Why I Hope the Texas Rangers Never Win Another Game
No matter where I go or what I write, there he is. You know who, the guy with the middle name that starts with the same letter as the word weasel. Him. He has polluted my life for seven long years and, with apologies to Crosby, Stills & Nash, made me crazy old before my time.
Even when I try to change the subject, somehow he rears his oversized head to ruin it. He did it again last week as I was writing my indictment of baseball commissioner Bud Selig and his culpability in the steroid scandal. Researching Selig’s tenure since 1994, who pops up but one of his contemporaries, the former general managing partner of the Texas Rangers, one George W. Bush. Turns out Bush’s name was being bandied about as a potential successor to outgoing commissioner Fay Vincent before Selig got the job.
That’s not all. It may be of no consequence, but while he was part-owner of the Rangers from 1989-’94, four juicers named in the Mitchell report were playing for them: Jose Canseco, Rafael Palmeiro, Kevin Brown and Juan Gonzalez.
But even if there is no real story in Bush’s looking the other way while his players were bulking up overnight, the backstory of how he got the job in the first place deserves retelling. It presents a compelling case that cronyism, hypocrisy and backroom dealing were his modus operandi long before he and Rove brought those character defects to the White House.
In 1988, Rangers owner Eddie Chiles made it known that he wanted to sell the team. William DeWitt, Bush’s backer in one of his oil and gas exploration companies, Spectrum 7, had planned to invest and told Bush about the opportunity. Bush borrowed a half million dollars from a bank on whose board of directors he once sat, later adding another 100 grand, and bought a 1.8 percent stake in the franchise. Bush was charged with – and later took credit for – putting the deal together, but when the only high roller he could bring to the table was an old Yale frat brother, Commissioner Peter Ueberroth stepped in and rounded up a group of investors himself. In ’89 they purchased the club for $89 million, and Bush was rewarded with an extra 10 percent stake in the club. (The fact that his father had just been elected president may have factored into the bonus, but I’m just guessing here.)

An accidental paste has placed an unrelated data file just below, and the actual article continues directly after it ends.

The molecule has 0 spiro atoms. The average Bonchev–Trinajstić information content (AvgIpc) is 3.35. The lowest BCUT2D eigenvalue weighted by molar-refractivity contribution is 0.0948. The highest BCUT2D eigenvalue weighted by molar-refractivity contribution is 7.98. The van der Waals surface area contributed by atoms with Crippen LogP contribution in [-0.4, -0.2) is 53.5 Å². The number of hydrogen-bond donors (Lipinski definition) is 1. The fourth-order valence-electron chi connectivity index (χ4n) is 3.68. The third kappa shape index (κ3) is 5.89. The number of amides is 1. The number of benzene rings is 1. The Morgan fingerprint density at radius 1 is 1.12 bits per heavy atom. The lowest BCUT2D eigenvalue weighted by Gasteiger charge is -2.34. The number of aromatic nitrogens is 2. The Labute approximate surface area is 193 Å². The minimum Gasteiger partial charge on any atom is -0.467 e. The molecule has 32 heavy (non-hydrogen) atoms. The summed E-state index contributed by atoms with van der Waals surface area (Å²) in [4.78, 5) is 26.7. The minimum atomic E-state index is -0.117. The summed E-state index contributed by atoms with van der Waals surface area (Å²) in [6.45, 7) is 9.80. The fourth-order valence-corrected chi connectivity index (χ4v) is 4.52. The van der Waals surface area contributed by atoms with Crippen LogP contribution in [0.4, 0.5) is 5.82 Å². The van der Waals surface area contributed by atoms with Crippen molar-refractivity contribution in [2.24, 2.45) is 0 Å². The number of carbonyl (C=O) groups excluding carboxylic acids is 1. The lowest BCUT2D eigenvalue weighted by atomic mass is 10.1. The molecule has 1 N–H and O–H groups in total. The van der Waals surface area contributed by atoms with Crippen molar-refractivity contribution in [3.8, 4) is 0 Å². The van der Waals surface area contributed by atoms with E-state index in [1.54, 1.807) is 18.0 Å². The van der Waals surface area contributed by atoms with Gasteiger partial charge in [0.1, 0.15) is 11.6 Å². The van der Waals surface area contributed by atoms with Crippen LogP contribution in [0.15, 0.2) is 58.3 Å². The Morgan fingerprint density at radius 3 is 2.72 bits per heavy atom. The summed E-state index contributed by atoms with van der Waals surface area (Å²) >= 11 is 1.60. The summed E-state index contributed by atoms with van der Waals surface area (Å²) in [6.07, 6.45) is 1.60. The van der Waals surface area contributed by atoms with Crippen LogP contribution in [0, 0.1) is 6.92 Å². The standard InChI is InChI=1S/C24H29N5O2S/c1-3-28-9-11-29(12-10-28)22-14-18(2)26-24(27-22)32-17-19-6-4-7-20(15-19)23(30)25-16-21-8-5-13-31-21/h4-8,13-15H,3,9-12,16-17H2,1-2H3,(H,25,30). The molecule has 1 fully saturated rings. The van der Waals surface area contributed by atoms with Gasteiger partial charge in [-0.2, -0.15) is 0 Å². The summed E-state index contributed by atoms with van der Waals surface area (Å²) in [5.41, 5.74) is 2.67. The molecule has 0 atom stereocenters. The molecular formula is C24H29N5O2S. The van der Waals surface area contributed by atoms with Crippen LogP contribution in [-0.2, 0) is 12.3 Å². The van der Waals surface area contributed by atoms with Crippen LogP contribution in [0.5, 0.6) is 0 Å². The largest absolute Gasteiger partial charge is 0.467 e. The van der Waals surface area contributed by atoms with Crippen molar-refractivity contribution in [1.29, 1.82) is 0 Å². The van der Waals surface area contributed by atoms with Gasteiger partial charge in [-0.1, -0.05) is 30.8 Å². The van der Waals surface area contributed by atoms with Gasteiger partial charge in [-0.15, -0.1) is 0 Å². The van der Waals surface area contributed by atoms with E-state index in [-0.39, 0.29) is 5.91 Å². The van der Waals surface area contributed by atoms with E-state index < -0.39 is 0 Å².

At the time, the Rangers were playing in an old minor-league stadium and desperately needed a new park, but the owners were not willing to put up the dough themselves. So – what else? – they hit up the taxpayers for it, threatening to move the team out of Arlington if they didn’t raise $135 million through a half-cent sales tax increase. The voters approved it, and with other tax incentives the figure rose to $200 million.
But the owners needed more. They not only wanted a new stadium but the land around it, so they put together a puppet group called the Arlington Sports Facilities Development Authority, which seized several tracts of land around the ballpark for far less than its market value and over the objections of many of the landowners. One of the Rangers owners just happened to be a realtor (imagine that!) who gave them a lowball offer and when they rejected it simply invoked Texas’s eminent domain law and condemned it and foreclosed on it. The original landowners eventually sued and were awarded $11 million, but by then the Ballpark at Arlington was a reality. Bush, not surprisingly, pled ignorance to the whole shady land grab, even though he was apprised of it continuously. (Ring a bell?)
Now, Rove’s plan all along was that this job would give Bush the exposure he needed for his gubernatorial bid, and it worked. When he was elected governor of Texas he put all his assets in a blind trust … except one, his stake in the Rangers. Then, in 1998, the franchise was sold to Thomas O. Hicks for $250 million. That figure was three times what Bush and his partners had paid for the club 10 years earlier, but for Bush’s personal investment it represented a 25-fold return. For his 600 Gs he pocketed a cool $14.9 million – while he was governor of Texas.
Not bad work if you can get it.
And the beat goes on. Hicks is also Bush’s No. 4 political contributor, with $300,000 to his campaigns over the years. DeWitt is now owner of the St. Louis Cardinals and has kicked in over $200,000. Likewise former Rangers partners Marshall Payne and Craig Stapleton. Fellow ex-Ranger brass, Mercer Reynolds III, became his campaign finance chairman. Even Rafael Palmiero anted up $2,000.
And I’m left to wonder what a better world we’d be living in if Bush had become Major League Baseball commissioner instead of that other job for which he was unqualified.
Ogi may be reached at firstname.lastname@example.org, heard Tuesdays at 9:30 a.m. on “The Dusty Dunn Show” on WGOS 1070 AM, and seen on “Triad Today” hosted by Jim Longworth Fridays at 6:30 a.m. on ABC 45 and Sundays at 10 p.m. on WMYV 48.